Designing a game to get you N% for free and pay to give the same experience may get some revenue. It may get a lot of revenue. But I can say that a beggar on the street can come across nice revenue as well.
This boils down to what we value as humanity. How many cultures have accepted behaviours of beggars and thieves? While I am being very bold with my statements, I am sure there are many who feel the same as well.
I am not trying to bash the design model of goin N% for free and paying to go further. Its just that the way its mostly used today reeks.
What attracted me and many gamers are amazing experiences we have all had with certain games we hold dear to ourselves. These games do not even have to be "perfect" or completely "polished". We just have to appreciate and enjoy the experience given.
And one way to show our appreciation is to show support with our money.
There are hundreds of non-greedy things that can be done. People will pay money if they believe it to be of value.
- optional IAP for game currency (implies that game can be completed without crazy grinding). I know this isn't F2P, but IB1 & 2 are good examples
- doublers (implies that not too many doublers are required to speed grinding up)
- pay to save (been discussed)
- unlock additional content that adds value (also discussed above, my favorite example, though this is also not F2P: the campaigns added to Ravenmark: SoE). I think it's fine to charge for different skins and such - whoever wants their character in purple instead of red can fork it over. As I mentioned though, with SoE I knew I was buying a solid game from the reviews. The devs created more content and initially charged for it. I felt justified in purchasing because I had experiences quality already, and gotten my $$'s worth.
- donate button (I think many gamers can appreciate quality and will support - yes, there will be many who don't)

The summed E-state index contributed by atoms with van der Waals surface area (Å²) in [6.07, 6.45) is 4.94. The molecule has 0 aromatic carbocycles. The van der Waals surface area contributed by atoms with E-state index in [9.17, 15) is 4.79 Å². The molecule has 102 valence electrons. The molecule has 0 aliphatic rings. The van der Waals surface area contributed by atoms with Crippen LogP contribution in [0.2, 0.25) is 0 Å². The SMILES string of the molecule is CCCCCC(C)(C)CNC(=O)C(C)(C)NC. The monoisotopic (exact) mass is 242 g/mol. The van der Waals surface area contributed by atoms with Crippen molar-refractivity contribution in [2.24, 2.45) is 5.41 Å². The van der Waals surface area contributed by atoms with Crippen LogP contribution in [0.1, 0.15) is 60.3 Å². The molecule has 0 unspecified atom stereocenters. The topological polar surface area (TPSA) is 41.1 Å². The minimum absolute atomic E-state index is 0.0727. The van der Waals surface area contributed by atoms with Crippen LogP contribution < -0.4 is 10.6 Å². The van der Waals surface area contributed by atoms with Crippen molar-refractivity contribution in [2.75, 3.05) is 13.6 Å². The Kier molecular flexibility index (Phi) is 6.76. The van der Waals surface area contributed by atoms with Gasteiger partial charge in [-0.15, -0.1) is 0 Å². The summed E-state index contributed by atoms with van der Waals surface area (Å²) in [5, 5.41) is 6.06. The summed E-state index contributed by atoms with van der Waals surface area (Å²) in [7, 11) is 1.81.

My "Best" category is what I believe most closely resembles the old demo structure already discussed. You can get a good taste of the game before you decide to pay.
At the same time, though, I can understand what the devs are going through. Glancing at the top 100 grossing games makes me want to lose my lunch. For good devs to make lots of "easier" $$ they'd have to betray their inner drive to make something great and slap some poor excuse for a game (Zynga-type farmers & what-not) together and almost, sort-of (if you can't tell I'm using this term loosely) "rob" those casual gamer demographics that get easily caught up in collecting Smurfbeeries, or whatever. So for the dev it's: make boatloads with crap vs make quality and hope your marketing/game experience/word-of-mouth can help you make a bit of a profit.
I just want to take this opportunity to say THANK YOU to all the devs that add value to our lives with great games, despite the fact they could be raking it in with some candy-coated money-eater.
Read through this thread and just signed up to the forum. Hey everyone.
Grinding is not inherently bad. If you look back a few years ago, console players were complaining about games starting to get too hand-holdy and easy. Gone was the challenge of some seemingly impossible SNES level, and the joyous pride of finally beating the game. Those accomplishments were memories that you would talk about for the rest of your life. A virtual hero's journey.
Does anyone else recognize a game like Temple Run as being the a subtle evolution of coin-op? You play through vying to beat your last run, and upon death you can insert another coin to continue. Of course, the coin concept here has been extrapolated to provide value in a variety of additional ways beyond just extending your life. Furthering the evolution — if you do choose death, no coin is required to play again.
Candy Crush is another interesting grind fest. The flack that it gets is very warranted, but this is mostly due to the IAPs and rumor of increased difficulty on players that do make a purchase. Many, many people play this game (on Facebook especially) without spending a dime. They'll all tell you that it becomes a frustrating game of chance at higher levels, but that does not stop it from being a fun waste of time.
Imagine if CC was monetized in a less underhanded way. I LOVE the fact that it just keeps getting harder and harder as you go past 100+ levels. More games should follow this ramping of difficulty. Even if it all comes down to luck/chance, beating the game still feels like more of an achievement than most "achievements" games dole out today.